At two of the 10 worst-performing hospitals in Florida for patient safety, Broward Health Coral Springs and Kendall Regional Medical Center, improvements are under way to keep the hospitals off the penalty list for next year.
“Our most recent data shows that our rates have improved significantly,” said Kendall Regional spokesman Peter Jude. He added that the hospital’s increased focus on using the most current evidence-based practices has contributed to the improvement.
Broward Health Coral Springs, too, has seen a 65 percent decrease in central-line associated bloodstream infections, said Broward Health spokeswoman Abigail Obre.
Still, some hospitals have criticized the penalties, saying they unfairly target safety-net hospitals that provide charity care to the poor, as well as teaching hospitals that treat sicker patients requiring complex procedures such as organ transplants.
In South Florida, nonprofit safety-net hospitals made up half of the institutions receiving fines.
Among them is Broward Health Coral Springs, which is a publicly owned, nonprofit institution. Broward Health’s Chief Nursing Officer Mark Sprada said CMS should do more to adjust for the sicker patients who haven’t had access to healthcare in the past and who can often only find treatment at safety nets like Broward Health.
“We do believe there should be a risk adjustment for hospitals that care for the uninsured or under-insured,” he said.
And a national analysis of the penalties conducted for Kaiser Health News by Dr. Ashish Jha, a professor at the Harvard School of Public Health, found that penalties were assessed against 32 percent of the hospitals with the sickest patients. Only 12 percent of hospitals with the least complex cases were punished.
Hospitals with the poorest patients were also more likely to be penalized, Jha found. A fourth of the nation’s publicly owned hospitals, which often are the safety net for poor, sick people, are being punished.
“I’ve worked in community hospitals, I’ve worked in teaching hospitals. My personal experience is teaching hospitals are at least as safe, if not safer,” Jha said. “But they take care of sicker populations and more complex cases that are going to have more complications. The HAC penalty program is really a teaching hospital penalty program.”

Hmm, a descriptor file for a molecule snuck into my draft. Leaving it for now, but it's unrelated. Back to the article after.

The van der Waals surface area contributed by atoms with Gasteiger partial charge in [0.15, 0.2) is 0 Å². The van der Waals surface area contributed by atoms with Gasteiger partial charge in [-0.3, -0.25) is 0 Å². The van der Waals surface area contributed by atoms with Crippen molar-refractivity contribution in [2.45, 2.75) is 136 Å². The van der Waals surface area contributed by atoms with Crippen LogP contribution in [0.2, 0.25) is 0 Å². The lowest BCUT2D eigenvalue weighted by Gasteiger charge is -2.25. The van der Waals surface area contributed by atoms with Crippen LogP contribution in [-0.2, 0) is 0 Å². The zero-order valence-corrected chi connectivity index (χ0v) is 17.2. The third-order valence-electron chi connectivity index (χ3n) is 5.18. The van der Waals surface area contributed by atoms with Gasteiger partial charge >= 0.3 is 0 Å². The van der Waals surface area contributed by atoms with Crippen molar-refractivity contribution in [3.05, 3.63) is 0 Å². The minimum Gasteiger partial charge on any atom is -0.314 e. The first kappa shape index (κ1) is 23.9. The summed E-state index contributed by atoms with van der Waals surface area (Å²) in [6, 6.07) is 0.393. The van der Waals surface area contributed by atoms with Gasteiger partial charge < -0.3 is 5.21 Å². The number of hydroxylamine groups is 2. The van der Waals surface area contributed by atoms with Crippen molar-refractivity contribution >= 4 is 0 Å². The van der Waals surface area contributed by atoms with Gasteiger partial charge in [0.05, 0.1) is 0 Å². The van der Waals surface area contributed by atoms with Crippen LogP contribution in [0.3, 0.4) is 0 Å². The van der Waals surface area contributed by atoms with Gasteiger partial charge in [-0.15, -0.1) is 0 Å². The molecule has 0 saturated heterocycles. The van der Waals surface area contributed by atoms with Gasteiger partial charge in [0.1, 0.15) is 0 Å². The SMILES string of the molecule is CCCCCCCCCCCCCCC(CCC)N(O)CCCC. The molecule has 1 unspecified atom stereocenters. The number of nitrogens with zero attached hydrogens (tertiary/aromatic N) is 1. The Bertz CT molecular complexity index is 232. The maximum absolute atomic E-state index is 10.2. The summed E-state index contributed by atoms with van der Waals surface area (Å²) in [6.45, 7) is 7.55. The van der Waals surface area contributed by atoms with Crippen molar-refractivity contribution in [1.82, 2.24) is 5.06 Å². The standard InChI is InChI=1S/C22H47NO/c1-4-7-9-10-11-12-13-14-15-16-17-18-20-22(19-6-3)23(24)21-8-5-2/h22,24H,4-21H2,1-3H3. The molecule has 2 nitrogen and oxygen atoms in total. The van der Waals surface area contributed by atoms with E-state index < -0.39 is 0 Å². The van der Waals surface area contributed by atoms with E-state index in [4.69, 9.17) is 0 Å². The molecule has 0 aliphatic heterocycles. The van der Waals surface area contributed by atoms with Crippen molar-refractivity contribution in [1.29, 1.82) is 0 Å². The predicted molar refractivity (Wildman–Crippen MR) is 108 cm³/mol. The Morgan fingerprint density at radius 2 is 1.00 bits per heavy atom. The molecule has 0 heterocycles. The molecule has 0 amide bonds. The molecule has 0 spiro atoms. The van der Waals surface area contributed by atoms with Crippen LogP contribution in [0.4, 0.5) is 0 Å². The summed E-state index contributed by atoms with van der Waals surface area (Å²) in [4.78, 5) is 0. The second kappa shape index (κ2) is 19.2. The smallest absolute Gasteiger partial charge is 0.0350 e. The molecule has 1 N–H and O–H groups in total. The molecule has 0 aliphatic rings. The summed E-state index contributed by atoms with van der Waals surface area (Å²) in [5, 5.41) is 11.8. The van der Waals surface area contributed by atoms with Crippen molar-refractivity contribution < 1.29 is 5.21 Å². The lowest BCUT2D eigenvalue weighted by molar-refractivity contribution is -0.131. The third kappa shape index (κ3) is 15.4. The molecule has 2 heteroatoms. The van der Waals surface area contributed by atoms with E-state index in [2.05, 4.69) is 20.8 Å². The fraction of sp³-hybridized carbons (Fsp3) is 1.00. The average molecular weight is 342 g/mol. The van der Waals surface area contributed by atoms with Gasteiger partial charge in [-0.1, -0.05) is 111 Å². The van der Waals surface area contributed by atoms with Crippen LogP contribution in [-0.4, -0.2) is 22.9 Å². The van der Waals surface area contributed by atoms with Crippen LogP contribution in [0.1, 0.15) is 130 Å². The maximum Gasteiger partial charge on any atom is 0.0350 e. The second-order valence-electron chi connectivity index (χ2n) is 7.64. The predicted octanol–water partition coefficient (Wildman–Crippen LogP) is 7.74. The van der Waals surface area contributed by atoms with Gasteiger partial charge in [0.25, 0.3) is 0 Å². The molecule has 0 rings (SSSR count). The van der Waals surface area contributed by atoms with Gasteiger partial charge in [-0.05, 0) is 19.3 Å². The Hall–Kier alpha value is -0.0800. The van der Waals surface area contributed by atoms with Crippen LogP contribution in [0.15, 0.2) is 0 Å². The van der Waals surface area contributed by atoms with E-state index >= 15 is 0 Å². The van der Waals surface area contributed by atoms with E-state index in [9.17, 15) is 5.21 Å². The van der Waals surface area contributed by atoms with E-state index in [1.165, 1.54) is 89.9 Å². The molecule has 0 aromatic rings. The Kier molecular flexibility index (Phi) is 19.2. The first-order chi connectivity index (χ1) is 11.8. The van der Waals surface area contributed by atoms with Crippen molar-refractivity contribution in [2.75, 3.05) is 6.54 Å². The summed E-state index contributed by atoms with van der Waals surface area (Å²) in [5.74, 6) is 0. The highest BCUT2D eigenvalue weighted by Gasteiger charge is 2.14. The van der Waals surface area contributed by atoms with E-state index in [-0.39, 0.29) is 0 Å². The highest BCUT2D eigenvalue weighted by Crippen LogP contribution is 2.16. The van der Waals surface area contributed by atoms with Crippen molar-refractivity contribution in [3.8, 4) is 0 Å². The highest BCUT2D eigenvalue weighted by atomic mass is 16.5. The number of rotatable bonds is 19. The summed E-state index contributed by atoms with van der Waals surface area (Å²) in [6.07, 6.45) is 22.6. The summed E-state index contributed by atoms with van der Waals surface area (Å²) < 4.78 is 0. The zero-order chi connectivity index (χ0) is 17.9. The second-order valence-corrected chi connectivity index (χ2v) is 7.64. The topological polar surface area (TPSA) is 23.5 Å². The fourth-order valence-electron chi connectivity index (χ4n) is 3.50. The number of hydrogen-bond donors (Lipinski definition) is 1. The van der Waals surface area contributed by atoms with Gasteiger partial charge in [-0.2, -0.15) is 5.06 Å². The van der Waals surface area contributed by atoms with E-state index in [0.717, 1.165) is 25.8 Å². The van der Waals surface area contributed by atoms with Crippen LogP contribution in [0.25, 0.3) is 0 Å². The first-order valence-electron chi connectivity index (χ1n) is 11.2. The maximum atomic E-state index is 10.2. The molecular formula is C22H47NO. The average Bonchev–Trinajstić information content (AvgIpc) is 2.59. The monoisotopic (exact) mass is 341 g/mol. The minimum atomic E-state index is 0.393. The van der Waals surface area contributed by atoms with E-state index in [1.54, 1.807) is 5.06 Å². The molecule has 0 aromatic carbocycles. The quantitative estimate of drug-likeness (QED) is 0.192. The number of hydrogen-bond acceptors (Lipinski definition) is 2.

Alper Ozinal, a spokesman for CMS, said the federal agency does adjust its assessments of hospitals based on the types of illnesses their patients have and the complexity of the procedures they perform.
But Ozinal also said the agency is listening to hospitals’ complaints and “may consider future modifications to the programs as appropriate.”
The penalties will be reassessed each year, and Medicare plans to add more kinds of injuries to the mix. Starting next October, Medicare will add rates of surgical site infections to its analysis. The following year, Medicare will examine the frequency of two antibiotic-resistant germs: Clostridium difficile, known as C. diff, and methicillin-resistant Staphylococcus aureus, known as MRSA.
The penalties come on top of other financial incentives Medicare has been placing on hospitals. This year, Medicare has already fined 2,610 hospitals for having too many patients return within a month of discharge.
This is the third year those readmission penalties have been assessed. This is also the third year Medicare gave bonuses and penalties based on a variety of quality measures, including death rates and patient appraisals of their care. Combined with the patient safety penalties now in place, the worst-performing hospitals this year risk losing more than 5 percent of their regular Medicare reimbursements.
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Jordan Rau is senior correspondent for Kaiser Health News. This story was produced in collaboration with Kaiser Health News, an editorially independent program of the Kaiser Family Foundation.